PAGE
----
Canadian natural gas fell after a U.S. report showed that stockpiles of the fuel rose more than analysts estimated, cutting the need for imports.
Alberta gas declined 4.9 percent. U.S. stocks rose 57 billion cubic feet to 2.437 trillion last week, according to the Energy Department. Analysts expected a gain of 48 billion, the median of estimates compiled by Bloomberg.
“It was a pretty big number,” said Kyle Cooper, director of research at IAF Advisors in Houston. “There’s still plenty of supply.”
Alberta gas for April delivery fell 8.25 cents to C$1.595 a gigajoule ($1.52 per million British thermal units) as of 3:50 p.m. New York time on NGX, a Canadian Internet market. It was the lowest level for the April near-month contract since it started trading in 2000.
Gas traded on the exchange is shipped to users in Canada and the U.S. and priced on TransCanada Corp.’s Alberta system. NGX gas is down 44 percent this year. May gas fell 9.25 cents to C$1.645 a gigajoule.
Natural gas for May delivery on the New York Mercantile Exchange fell 13.3 cents, or 5.8 percent, to $2.149 per million Btu, the lowest settlement since Feb. 6, 2002.
Spot gas at the Alliance delivery point near Chicago declined 2.38 cents to $2.0338 per million Btu on the Intercontinental Exchange. Alliance is an express line that can carry 1.5 billion cubic feet a day from western Canada.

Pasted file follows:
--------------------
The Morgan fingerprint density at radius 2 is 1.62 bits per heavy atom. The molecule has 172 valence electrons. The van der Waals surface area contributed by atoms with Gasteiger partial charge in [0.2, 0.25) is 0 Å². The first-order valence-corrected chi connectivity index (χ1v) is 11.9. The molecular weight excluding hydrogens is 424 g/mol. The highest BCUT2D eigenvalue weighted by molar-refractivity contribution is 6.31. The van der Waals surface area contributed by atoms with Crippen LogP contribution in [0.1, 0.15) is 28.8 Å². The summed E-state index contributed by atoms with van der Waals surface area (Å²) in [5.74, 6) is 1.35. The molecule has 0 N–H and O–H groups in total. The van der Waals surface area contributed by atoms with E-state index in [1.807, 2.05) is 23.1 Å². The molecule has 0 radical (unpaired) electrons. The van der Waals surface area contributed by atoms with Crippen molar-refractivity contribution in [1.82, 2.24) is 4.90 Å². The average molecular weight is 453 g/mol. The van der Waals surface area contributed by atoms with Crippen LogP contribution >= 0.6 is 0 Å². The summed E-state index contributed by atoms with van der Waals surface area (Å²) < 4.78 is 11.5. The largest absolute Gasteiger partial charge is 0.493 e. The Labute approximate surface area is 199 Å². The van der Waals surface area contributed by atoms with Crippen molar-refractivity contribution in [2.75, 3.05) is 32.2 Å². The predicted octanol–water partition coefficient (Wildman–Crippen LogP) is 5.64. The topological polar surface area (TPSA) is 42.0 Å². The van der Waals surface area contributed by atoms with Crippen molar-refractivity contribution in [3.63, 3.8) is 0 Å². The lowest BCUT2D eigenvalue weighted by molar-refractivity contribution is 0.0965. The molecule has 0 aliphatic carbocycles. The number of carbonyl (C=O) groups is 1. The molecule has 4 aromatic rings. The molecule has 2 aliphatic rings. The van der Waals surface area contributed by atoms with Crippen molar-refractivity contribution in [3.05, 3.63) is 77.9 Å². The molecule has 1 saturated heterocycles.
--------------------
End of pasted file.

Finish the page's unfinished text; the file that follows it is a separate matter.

At the Kingsgate point on the border of Idaho and British Columbia, gas rose 1 cent to $1.8576 per million Btu. At Malin, Oregon, where Canadian gas is traded for California markets, gas fell 1.68 cents to $1.9193.
Volume on TransCanada’s Alberta system, which collects the output of most of the nation’s gas wells, was 16.9 billion cubic feet, 78 million above target.
Gas was flowing at a daily rate of 1.95 billion cubic feet at Empress, Alberta, where the fuel is transferred to TransCanada’s main line.
At McNeil, Saskatchewan, where gas is transferred to the Northern Border Pipeline for shipment to the Chicago area, the daily flow rate was 2.25 billion cubic feet.
Available capacity on TransCanada’s British Columbia system at Kingsgate was 953 million cubic feet. The system was forecast to carry 1.7 billion cubic feet today, or 64 percent of its capacity of 2.65 billion.
The volume on Spectra Energy’s British Columbia system, which gathers the fuel in northeastern British Columbia for delivery to Vancouver and the Pacific Northwest, totaled 2.99 billion cubic feet at 2:35 p.m.